Back in the day, it seems that every senior officer in the armed forces felt the urge to write a memoir, and publishers churned them out, either out of patriotic duty, or because they felt that these people were involved in something very significant (true), so their stories must be interesting (not always true). There's an echo of this practice that creeps into scientists' memoirs, such as Exploring the Planets by Oxford professor Fred Taylor. There are, without doubt, some really interesting space experiments described in these 360 fairly small print pages, but there's also an awful lot of material that is unrewarding for the reader.
What's good? Taylor gives us an excellent picture of the processes and procedures and bureaucracy needed to get an experiment onto a satellite - and all too often that would fail to get a place, or get funding, after a huge amount of work had been put into it. We get the feeling for the sheer expanse of time involved in these space-based projects. For example, the 'With Galileo to Jupiter' chapter starts with events in 1976, but doesn't strictly end until 2003 when the Galileo orbiter plunges into Jupiter's atmosphere. For me, the three most interesting experiments were Taylor's very first, involving equipment suspended from a balloon that ended up in an unhappy farmer's field near Newbury, the failed Mars Climate Orbiter and the second mission to Venus that involved Taylor.There's certainly plenty here for the (unmanned) space exploration fan to get his or her teeth into.
However, there is also a lot that could be better. Much of the mundane, everyday life material lacks any great interest to the outside observer (except to note that I shall from now on raise an eyebrow when scientists claim to be underpaid, as Taylor had already bought his first Aston Martin - a DB5 - when he was in his twenties). It's hard to plough through pages packed with acronyms, concentrating far more on the politics and the engineering aspects of the job than the underlying science. In fact, Taylor does not seem to be a very good science communicator. He delights in telling us how when being interviewed by Connie Chung for the CBS evening news, she looked puzzled as his explanations were too technical saying 'This pleased me no end.' That's more a failure than something to celebrate. And he rarely makes an attempt to explain the science behind text like 'Some elementary theory, imported from terrestrial atmospheric physics, can explain the behaviour as a consequence of the equator-to-pole overturning Hadley cell, combining with the super-rotating zonal winds and a wavenumber-two instability near the poles.' It's hard to see the point of putting this in at all without explanation.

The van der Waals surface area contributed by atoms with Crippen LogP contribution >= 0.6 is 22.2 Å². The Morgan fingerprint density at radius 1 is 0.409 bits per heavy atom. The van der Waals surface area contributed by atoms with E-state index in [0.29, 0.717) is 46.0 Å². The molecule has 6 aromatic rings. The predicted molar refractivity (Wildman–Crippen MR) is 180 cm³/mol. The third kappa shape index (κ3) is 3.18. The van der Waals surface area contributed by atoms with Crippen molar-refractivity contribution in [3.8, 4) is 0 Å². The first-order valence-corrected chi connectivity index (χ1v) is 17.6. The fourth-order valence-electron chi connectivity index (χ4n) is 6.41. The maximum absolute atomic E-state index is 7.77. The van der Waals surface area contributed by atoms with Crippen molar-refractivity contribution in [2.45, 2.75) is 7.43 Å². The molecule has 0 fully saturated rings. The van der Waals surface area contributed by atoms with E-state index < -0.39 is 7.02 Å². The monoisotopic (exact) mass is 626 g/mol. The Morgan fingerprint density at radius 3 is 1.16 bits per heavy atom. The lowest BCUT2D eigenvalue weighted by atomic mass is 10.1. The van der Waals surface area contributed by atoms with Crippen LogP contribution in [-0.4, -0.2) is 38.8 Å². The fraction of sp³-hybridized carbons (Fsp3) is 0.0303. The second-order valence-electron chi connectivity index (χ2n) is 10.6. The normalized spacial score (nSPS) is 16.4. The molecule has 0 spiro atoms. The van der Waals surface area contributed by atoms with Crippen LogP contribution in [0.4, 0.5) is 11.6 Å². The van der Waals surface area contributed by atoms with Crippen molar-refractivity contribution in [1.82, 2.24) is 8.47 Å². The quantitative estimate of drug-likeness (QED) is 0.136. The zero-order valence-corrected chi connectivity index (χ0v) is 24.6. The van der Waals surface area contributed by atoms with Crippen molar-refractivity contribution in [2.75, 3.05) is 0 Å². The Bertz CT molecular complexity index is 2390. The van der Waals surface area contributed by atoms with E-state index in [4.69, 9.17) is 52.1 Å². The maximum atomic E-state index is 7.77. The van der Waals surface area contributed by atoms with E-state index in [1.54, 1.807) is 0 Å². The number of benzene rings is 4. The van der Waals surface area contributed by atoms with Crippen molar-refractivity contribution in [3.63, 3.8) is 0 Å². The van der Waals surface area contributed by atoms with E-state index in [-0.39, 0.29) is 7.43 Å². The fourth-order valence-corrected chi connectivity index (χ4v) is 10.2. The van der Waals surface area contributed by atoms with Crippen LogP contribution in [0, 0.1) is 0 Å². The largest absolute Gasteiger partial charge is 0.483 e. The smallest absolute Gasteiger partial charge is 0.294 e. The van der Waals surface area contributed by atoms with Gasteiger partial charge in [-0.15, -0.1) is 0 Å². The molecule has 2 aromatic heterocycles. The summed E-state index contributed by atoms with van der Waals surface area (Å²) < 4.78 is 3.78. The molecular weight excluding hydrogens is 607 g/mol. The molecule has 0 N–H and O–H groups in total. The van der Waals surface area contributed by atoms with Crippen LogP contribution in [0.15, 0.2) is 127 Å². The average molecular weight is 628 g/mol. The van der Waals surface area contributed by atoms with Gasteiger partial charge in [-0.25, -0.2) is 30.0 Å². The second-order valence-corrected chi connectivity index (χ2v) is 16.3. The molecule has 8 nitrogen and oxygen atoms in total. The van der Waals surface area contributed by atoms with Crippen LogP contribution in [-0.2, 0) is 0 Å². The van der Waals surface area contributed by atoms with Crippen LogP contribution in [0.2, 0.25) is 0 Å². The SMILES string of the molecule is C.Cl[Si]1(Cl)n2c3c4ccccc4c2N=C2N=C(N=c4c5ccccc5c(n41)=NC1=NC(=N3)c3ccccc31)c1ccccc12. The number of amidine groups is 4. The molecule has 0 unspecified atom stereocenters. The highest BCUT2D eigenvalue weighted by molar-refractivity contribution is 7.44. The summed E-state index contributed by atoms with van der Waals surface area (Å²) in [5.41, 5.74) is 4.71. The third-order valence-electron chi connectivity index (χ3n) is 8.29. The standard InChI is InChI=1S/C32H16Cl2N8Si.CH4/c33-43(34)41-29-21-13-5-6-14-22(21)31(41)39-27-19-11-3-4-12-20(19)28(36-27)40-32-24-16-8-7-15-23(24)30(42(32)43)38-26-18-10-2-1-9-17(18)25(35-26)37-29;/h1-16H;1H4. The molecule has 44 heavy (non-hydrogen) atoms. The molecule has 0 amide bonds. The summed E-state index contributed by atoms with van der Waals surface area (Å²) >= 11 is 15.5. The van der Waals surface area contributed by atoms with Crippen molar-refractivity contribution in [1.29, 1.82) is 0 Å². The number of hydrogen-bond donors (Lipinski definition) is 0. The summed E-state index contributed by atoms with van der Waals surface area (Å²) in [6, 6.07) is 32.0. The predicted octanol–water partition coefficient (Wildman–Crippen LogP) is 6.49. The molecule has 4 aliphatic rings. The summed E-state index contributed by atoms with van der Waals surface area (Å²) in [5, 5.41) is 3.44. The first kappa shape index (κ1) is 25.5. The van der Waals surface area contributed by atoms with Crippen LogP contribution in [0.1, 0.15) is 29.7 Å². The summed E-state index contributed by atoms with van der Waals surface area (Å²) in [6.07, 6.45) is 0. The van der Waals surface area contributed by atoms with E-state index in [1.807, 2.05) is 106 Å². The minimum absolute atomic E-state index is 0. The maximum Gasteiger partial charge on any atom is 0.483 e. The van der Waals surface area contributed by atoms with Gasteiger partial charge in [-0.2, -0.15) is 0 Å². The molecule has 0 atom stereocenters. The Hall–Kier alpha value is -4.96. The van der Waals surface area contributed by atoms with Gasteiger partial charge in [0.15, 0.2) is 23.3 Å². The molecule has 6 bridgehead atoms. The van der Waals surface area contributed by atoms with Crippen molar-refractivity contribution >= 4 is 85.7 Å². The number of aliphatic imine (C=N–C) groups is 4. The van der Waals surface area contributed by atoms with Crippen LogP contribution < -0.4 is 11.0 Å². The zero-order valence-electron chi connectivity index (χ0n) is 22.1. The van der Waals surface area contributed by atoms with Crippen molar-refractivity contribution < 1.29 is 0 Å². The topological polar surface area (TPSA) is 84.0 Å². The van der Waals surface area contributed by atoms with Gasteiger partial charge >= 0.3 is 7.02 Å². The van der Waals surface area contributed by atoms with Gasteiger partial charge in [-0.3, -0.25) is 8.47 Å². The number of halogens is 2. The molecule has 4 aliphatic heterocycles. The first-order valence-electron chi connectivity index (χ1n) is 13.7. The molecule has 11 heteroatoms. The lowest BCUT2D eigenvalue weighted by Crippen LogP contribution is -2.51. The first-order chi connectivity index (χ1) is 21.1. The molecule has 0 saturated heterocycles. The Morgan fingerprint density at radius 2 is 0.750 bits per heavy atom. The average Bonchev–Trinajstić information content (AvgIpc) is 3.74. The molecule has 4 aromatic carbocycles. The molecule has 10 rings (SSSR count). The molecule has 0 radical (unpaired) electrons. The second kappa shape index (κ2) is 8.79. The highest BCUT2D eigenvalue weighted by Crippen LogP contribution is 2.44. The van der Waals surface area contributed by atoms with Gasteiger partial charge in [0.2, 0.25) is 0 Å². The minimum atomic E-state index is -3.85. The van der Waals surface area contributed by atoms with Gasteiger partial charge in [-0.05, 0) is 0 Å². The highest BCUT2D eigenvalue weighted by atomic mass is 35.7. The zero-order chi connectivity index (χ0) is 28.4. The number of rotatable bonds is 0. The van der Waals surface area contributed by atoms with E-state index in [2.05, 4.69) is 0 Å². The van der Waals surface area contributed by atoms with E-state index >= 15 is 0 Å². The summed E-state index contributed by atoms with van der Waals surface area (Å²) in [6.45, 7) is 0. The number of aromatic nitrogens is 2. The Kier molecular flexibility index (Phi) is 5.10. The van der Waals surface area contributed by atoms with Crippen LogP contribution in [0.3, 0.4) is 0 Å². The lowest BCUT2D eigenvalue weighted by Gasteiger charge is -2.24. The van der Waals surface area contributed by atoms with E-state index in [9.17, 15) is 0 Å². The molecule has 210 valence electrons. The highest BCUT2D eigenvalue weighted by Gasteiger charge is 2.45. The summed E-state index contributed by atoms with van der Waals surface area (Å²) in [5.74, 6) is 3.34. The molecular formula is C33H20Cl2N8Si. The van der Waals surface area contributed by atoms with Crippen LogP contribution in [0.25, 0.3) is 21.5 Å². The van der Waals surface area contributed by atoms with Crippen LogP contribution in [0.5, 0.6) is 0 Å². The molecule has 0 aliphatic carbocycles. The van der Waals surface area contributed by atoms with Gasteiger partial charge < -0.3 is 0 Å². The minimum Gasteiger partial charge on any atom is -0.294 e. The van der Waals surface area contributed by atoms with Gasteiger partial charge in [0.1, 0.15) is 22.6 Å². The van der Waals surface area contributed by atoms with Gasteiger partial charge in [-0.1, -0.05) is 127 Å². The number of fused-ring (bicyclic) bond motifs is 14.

Another irritating tendency is to get to a point where the text might truly become interesting - then skip over the bits we want to hear about. So, for instance, he tells us that failure of the Mars Climate Orbiter was due to confusion between imperial and metric units, but doesn't give any details to explain how such a mind-boggling error could have occurred. Worse, on a number of occasions Taylor just tells us that he (or someone else) has described something in another book, so he isn't going to tell us about it here. This tends to happen at the most engaging parts, and is hugely frustrating.
There is no doubt that the reader will get some impressively in-depth insights into what goes on in scientific academia (though in many cases it may result in a suspicion that scientists could do with a serious injection of management skills). But it's such a shame that as a scientific memoir it is not more engaging or effective at exploring the science.